Green Cities Fit for Life

Image by C. Spahrbier

International Day for Biological Diversity 2012

22 May 2012, Worldwide

The United Nations proclaimed May 22 The International Day for Biological Diversity (IDB) to increase understanding and awareness of biodiversity issues. Events celebrating IBD take place Worldwide and this is its 11th year. The theme for this year is Marine Biodiversity.

Martin Pescador Quintas

Designation of IDB 2012 on the theme of marine ecosystems provides Parties to the Convention on Biological Diversity (CBD) and everyone interested in marine life, the opportunity to raise awareness of the issue and increase practical action.

From 2000 to 2010, an unprecedented worldwide collaboration by scientists around the world set out to try and determine how much life is in the sea.  Dubbed the ‘Census of Marine Life’, the effort involved 2,700 scientists from over 80 nations, who participated in 540 expeditions around the world. They studied surface seawater and probed the deepest, darkest depths of the ocean, sailed tropical seas and explored ice-strewn oceans in the Arctic and Antarctic.

By the time the Census ended, it had added 1,200 species to the known roster of life in the sea; scientists are still working their way through another 5,000 specimens to determine whether they are also newly-discovered species. The estimate of the number of known marine species – the species that have been identified and the ones that have been documented but await classification – has increased as a direct result of the Census efforts, and is now around 250,000. (This total does not include some microbial life forms such as marine viruses.) In its final report, the Census team suggested it could be at least a million. Some think the figure could be twice as high.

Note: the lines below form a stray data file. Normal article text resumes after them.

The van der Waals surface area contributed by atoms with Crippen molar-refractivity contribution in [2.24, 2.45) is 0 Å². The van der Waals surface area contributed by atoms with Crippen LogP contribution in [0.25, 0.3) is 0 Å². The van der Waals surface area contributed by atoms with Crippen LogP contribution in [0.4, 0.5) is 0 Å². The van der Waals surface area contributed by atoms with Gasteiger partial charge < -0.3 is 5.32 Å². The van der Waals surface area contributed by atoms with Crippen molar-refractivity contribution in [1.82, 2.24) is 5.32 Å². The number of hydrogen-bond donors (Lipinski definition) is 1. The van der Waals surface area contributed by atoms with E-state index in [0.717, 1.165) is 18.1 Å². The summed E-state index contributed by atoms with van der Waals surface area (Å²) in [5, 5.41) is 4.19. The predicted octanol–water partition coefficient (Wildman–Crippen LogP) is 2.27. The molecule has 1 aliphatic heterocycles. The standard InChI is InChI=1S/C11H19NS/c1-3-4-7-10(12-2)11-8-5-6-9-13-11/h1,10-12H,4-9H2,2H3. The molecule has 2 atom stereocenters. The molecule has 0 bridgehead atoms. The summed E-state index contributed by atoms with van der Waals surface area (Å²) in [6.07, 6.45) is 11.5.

Lamina Quintas, Vitoria-Gasteiz

Lamina Quintas, Vitoria-Gasteiz


Biodiversity is one of the twelve environmental indicators used to assess applications by cities applying to become the European Green Capital. The 2012 European Green Capital Vitoria-Gasteiz has made real progress in recovering biodiversity, restoring many of the city’s damaged ecological and landscape areas through the Green Belt project, the creation of the Bosques de Europa Botanical Gardens and the opening of the Ecological gardens for citizens. Since 1996, more than 12,000 schoolchildren and hundreds of adults have joined the ‘Adopt a tree and grow with it’ campaign, planting over 40 000 trees and bushes. The Vitoria-Gasteiz municipality has 11,331 hectares of forest, most of it publicly owned. Native species, especially beech and oak, make up 91% of the trees.

The city has a high proportion of green public areas, so the entire population lives within 300m of an open green space. Public gardens cover 1091 hectares, making up 32.67% of the urban area. A Green Belt of 5 large suburban parks exists, effectively bringing nature into the urban heart. Many of the hundreds of green spaces form a biodiversity resources sustaining some 50,000 trees of 381 different species, and 12,160 shrubs.

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